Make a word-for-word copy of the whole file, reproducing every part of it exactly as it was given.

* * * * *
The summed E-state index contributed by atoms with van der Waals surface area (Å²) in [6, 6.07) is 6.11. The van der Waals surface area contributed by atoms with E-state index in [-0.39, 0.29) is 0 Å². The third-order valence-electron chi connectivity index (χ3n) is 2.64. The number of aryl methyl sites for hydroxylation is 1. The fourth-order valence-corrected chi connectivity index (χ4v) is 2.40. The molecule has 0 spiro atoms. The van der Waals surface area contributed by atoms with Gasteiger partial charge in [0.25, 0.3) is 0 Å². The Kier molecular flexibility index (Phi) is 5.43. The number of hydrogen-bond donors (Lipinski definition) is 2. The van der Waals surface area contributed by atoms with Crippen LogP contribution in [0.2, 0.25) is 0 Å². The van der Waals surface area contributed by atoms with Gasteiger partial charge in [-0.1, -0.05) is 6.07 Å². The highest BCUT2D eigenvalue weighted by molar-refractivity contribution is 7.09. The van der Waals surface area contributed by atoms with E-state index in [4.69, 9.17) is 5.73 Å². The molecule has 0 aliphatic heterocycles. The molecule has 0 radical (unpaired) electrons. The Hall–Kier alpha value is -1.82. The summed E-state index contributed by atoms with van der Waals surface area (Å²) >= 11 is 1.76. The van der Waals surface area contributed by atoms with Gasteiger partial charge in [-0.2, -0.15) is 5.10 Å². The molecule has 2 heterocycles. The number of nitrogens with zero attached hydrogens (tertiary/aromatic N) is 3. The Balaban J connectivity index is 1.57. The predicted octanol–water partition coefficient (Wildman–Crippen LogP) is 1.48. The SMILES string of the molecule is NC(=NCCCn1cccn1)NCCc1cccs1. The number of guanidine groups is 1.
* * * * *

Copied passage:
The summed E-state index contributed by atoms with van der Waals surface area (Å²) in [6, 6.07) is 6.11. The van der Waals surface area contributed by atoms with E-state index in [-0.39, 0.29) is 0 Å². The third-order valence-electron chi connectivity index (χ3n) is 2.64. The number of aryl methyl sites for hydroxylation is 1. The fourth-order valence-corrected chi connectivity index (χ4v) is 2.40. The molecule has 0 spiro atoms. The van der Waals surface area contributed by atoms with Gasteiger partial charge in [0.25, 0.3) is 0 Å². The Kier molecular flexibility index (Phi) is 5.43. The number of hydrogen-bond donors (Lipinski definition) is 2. The van der Waals surface area contributed by atoms with Crippen LogP contribution in [0.2, 0.25) is 0 Å². The van der Waals surface area contributed by atoms with Gasteiger partial charge in [-0.1, -0.05) is 6.07 Å². The highest BCUT2D eigenvalue weighted by molar-refractivity contribution is 7.09. The van der Waals surface area contributed by atoms with E-state index in [4.69, 9.17) is 5.73 Å². The molecule has 0 aliphatic heterocycles. The molecule has 0 radical (unpaired) electrons. The Hall–Kier alpha value is -1.82. The summed E-state index contributed by atoms with van der Waals surface area (Å²) >= 11 is 1.76. The van der Waals surface area contributed by atoms with Gasteiger partial charge in [-0.2, -0.15) is 5.10 Å². The molecule has 2 heterocycles. The number of nitrogens with zero attached hydrogens (tertiary/aromatic N) is 3. The Balaban J connectivity index is 1.57. The predicted octanol–water partition coefficient (Wildman–Crippen LogP) is 1.48. The SMILES string of the molecule is NC(=NCCCn1cccn1)NCCc1cccs1. The number of guanidine groups is 1.